Papad and Wadiyan

Papad and Wadiyan

Papad and waditan in amritsar and location Outside the Temple are many shops and dhabas catering to pilgrims and the casual tourist. I was told the best place to buy the famed spicy Amritsari wadis and papads was right there. I picked on one that claimed to be dealing in these commodities for over a 100 years. Seemed like they would know what a good wadi should be.Wadis are available with varying degrees of spicy-ness. I naturally, asked for the spiciest ones. Then I had to pick between ‘with or without plums’. Hmm… with plums sounded nice, but plain ones are classic. So I got both. When I was paying for them there was some confusion regarding which were which – after discussing at length I managed to confuse the shopkeeper as well . To tell you the truth, I couldn’t tell even after cooking, unless by some strange coincidence, I ended up keeping all of one kind for myself and distributing the other between family and friends. Family and friends, those of you with better sense of taste, please stand up and let us know if you detected any note of tart plums in yours.

When choosing papads I had a choice between mild, medium, and hot. No prizes for guessing which ones I bought. The traditional Punjabi papad is much thicker than the Punjabi masala sold by Lijjat. Thick papads are best served fried – the hot oil aids thorough cooking. The thinner one can be cooked on a open flame, over coals, in the toaster, or even the microwave oven.
Wadi-making is a household industry all over Punjab and every maker has her own take on the spices to use. The main ingredient of Punjabi wadis is some kind of lentil, soaked and ground, combined with spices. The Amritsari wadis are made with urad dal and spices such as whole peppercorns, and crushed red chillies. A handful of the spicy batter is impressed with the thumb to create a small hollow and put to dry in the sun. When dry they may be stored in airtight containers for months. Wadis made with moong dal are called mangodies and are less spicy.
I remember wadis at times such as now when the heat is trying to sap our energies and kill our appetites. A tiny bit of wadi, fried in a little oil before adding the aromatics, make the taste buds sit up and take notice, and gets the juices flowing. If you have never used these before, you’ll be amazed at how aromatic a tiny piece of wadi can be. The flavour is concentrated and intense and I find one piece quite sufficient to use in a dish for six people. Of course, the wadi may vary in size. Punjabis, like the Kashmiris, mostly tend to think bigger is better – so traditional wadis are large – half of a tennis ball in size.
The wadi finds its way into many vegetarian preparations in the traditional cuisine of Punjab. But wadi-aloo is a classic, and the only way I know !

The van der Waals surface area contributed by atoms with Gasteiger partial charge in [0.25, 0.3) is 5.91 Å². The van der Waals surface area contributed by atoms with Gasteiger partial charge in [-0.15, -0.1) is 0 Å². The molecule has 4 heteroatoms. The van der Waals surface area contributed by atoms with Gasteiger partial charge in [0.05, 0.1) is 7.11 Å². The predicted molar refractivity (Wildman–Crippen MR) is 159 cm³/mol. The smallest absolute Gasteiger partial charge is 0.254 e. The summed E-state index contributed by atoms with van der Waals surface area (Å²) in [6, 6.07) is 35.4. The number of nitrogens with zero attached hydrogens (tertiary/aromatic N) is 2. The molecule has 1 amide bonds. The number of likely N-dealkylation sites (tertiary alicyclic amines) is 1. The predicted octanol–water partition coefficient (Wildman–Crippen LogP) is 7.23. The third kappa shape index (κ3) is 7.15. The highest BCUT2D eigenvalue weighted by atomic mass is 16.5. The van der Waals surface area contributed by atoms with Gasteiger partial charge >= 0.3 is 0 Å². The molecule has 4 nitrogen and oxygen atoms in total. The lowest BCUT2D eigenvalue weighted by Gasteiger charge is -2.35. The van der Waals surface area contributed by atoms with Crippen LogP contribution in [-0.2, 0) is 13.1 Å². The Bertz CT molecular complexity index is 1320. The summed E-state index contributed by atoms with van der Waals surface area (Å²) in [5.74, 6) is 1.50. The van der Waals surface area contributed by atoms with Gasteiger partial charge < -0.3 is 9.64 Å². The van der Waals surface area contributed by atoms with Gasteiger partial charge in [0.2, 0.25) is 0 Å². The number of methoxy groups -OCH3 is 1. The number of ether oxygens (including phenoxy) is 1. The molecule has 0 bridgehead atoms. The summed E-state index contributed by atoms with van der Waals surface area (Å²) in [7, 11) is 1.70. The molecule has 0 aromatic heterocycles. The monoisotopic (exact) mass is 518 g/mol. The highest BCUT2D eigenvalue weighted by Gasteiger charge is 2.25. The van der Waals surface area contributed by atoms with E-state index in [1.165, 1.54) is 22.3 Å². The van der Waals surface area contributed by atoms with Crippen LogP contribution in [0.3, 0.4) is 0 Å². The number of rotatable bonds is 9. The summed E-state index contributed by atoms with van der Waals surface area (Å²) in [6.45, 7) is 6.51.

Some other Punjabi ways with the wadi ::
wadi with radish (mooli-wadi subzi)
wadi with eggplant

Here is my take on the Punjabi classic:
Wadi Aloo
(Potatoes with spicy lentil-chunks)
4 medium floury potatoes (such as Agra potatoes), peeled and cubed (3/4″ cubes)
1 Amritsari wadi, crushed into uneven bits not larger than 1/2″
One bunch spring onions, chopped
2 tomatoes, chopped
1 t (heaped) coriander powder
1/2 t turmeric
1/2 t red chilli powder (omit if you like it mild)
1 t cumin seeds
pinch of heeng
1 T oil
1/2 C chopped coriander leaves and stems

Prepare all the vegetables. Heat oil to nearly smoking in a pressure cooker. Add the cumin seeds followed by the heeng. Stir and add the wadi pieces. Fry till browned – maybe a minute or less. Add the onions (white parts first) and fry till they become translucent. Add the potatoes and stir around for a minute. Add the remaining spices and stir till fried; a couple of minutes. Add the onion (green parts), tomatoes, salt, and half of the coriander leaves. Stir again for another minute, add a cup and a half of water and cook under pressure for 7 minutes. Let the pressure subside. Add the remaining coriander leaves and serve with roti or rice. A bowl of yoghurt or raita is a good accompaniment.

The Punjabi beans like Kabooli Chana and Rajma entered my mom’s kitchen when Kapoor aunty became my Moushi’s neighbor. My moushi (maternal aunt) who used to live in the same neighborhood as ours, imported all those authentic Punjabi recipes to our home.

Punjabi Chhole (Chickpeas)
Chhole bhature is an absolutely decadent treat that is a must-try if you visit Delhi. It is one of Delhi’s many Punjabi specialties. It is also something I cook less often. Only because of a personal preference for rajma (red kidney beans). I have been working on that for the last six months though.

Permanent link to Pindi Chole/Chana
Pindi Chole/Chana (Ek) December 4, 2007 at 6:24 pm (India, Pakistan, Punjabi, Rawalpindi, channa/ gram, dishes by cuisine, dishes by main ingredient, legumes/pulses- whole or split) Yes, I know I ought to be blogging about pecan pie, mashed potatoes, Lithuanian mushrooms and beets, Hungarian

Garam Masala
Up until a few years ago if I came across a recipe with garam masala as an ingredient, I’d just open a packet at random and toss in a teaspoon. Then I’d wonder why the dish never tasted authentic enough. Enlightenment finally dawned with the help of Madhur Jaffrey.

Paneer Pyaaz Paratha
Onion Cheese Parathas ~ Stuffed Indian flat bread Ask anyone? Parathas are all time favorite for Indians and that too if you have it at Dhaba or at your Punjabi friend’s place. My recent indulgence with parathas is quiet a story. I love trying different types of stuffed parathas, and amongst them aloo, gobi and mooli are my top favorites.

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